91 cummins in 69 crewcab dodge - Diesel Truck Forum - TheDieselGarage.com
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post #1 of 31 (permalink) Old 11-28-2013, 03:24 AM Thread Starter
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91 cummins in 69 crewcab dodge

Greetings,
I apologize if this is covered somewhere and Iím just not understanding. Iím stuck, at a loss, and clueless. help?
This will be long, because I want to make sure all the pertinent information is given.

I am in the process of building a 69 Dodge W250 crew cab with a 91 Cummins in it. This is not an engine that I bought and donít know how it runs. I pulled this engine from my 91 dodge D350 when the body had finally fallen apart to the point of uselessness. The engine was running great.

After several years, Iíve reached the point where the engine is mounted, wired, plumbed, and was ready to fire up. Iím using the stock 91 radiator, exhaust, and fuel pump. I have the one wire that used to power the coil running the injector pump, and I have the air heaters plugged to a momentary switch on the dash so I can manually operate them should they be necessary. I used a diesel fuel tank from a 93 Ford F350, which is presently held under the truck with bailing wire. the return line and main line are plumbed with rubber line to a steel line that runs the length of the frame rails, and then the main line goes into a large NAPA auxiliary fuel canister fuel filter and water separator.

I read a number of forums on how to bleed the fuel system, so I got fuel in the tank, and began to use the priming handle on the mechanical pump, cracking the bleeder valve every few pumps. Nothing came out. I disconnected and went straight to a fuel can, and still nothing came out. I poured fuel down the line with the bleeder bolt open and fuel came out. Figuring the fuel pump had died from sitting for 5 years, I bought a new one and put it in. Now fuel and air bubbles would come out of the bleeder bolt when I pumped. Reconnected the fuel line to the main tank and bled until I could do 3 sets of 8 pumps with no air coming out the bleeder bolt.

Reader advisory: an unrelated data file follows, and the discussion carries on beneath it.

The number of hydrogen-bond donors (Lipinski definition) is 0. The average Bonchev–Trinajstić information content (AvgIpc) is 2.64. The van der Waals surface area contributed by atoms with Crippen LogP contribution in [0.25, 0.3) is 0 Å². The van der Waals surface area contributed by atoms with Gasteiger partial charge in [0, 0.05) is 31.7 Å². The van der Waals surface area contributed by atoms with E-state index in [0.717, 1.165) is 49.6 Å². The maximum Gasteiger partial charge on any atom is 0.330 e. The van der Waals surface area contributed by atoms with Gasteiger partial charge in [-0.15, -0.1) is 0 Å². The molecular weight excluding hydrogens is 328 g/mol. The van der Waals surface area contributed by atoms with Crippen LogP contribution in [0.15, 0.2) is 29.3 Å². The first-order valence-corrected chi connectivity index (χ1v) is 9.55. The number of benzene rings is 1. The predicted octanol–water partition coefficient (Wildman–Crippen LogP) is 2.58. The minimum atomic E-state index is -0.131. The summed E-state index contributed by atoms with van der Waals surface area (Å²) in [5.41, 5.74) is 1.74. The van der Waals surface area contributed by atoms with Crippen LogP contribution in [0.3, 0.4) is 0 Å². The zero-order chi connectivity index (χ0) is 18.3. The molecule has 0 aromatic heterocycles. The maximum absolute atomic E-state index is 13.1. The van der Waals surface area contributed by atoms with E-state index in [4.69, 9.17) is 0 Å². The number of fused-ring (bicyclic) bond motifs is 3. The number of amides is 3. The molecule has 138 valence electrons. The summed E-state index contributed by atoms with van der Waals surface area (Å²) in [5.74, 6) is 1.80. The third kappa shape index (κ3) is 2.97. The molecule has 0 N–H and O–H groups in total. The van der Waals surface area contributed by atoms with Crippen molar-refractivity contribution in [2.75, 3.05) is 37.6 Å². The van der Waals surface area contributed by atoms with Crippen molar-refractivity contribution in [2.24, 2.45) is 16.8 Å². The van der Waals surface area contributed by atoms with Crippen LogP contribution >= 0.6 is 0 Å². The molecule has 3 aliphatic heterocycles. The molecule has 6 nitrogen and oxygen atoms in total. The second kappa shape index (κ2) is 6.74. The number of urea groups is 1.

With that done, I turned the key on, and began bumping the engine over with the starter to bleed the injectors. Crank for a few seconds, and then go crack the nut on the injector closest to the back. repeat until diesel came out, then move onto the next injector. By the time Iíd gotten to the third injector, the engine started and ran very very poorly. I stopped it, and continues the process, only now Iíd have to crank it, the engine would start, Iíd kill it, and then open the injector. Once all injectors had fuel coming out, I thought it might run better. it didnít. When I try to give it throttle, it smooths out with just a little throttle at what Iíd guess to be about 100 rpm. if I try to rev it, it dies. if I try to hold it at a higher rpm, it dies. And on a whim, I opened the bleeder bolt and there was air there again.

Back to hunting through forums. A youtube video shows that I can bleed the injectors while the engine is running, but to be very careful. Next time, I went back out, did the priming handle on the pump until there was no air at the bleeder bolt for 3 sets of 8 pumps, and then cranked with the starter. the engine started immediately and ran poorly. I started at the back injector and cracked the nut very cautiously. it squirted small sprays of diesel all over the place. I did that with each injector in turn, noting that when I tightened the nut back up, sometimes the engine would smooth out. the 4th injector from the back and the front injector both cause the engine to run very badly when opened. The other injectors didnít really seem to have much effect, except that sometimes when I closed them it would run better for a bit. Nothing I did seemed to make it smooth out (or as smooth as a diesel ever sounds:-). Just to see, I checked the bleeder bolt again, and it spewed air. lots of air.

Back to the internet for help again. The general consensus seemed to point to thereís a leak in my incoming line somewhere. the leak doesnít have to be big enough to let fuel out in order to let air in. So I took the line off at the tank, and put 15 psi air to it while spraying down all the connections with soapy water. I found two leaks and fixed them, figuring that NOW I could bleed the thing and it would run good again.

Go through the same rigamarole: bleed the bleeder until thereís no air (which seems to take longer each time I do this), and then bleed the injectors. By this time, the engine fires up instantly, so Iím always bleeding the injectors while itís running. Still runs poorly. still dies if I try to give it throttle.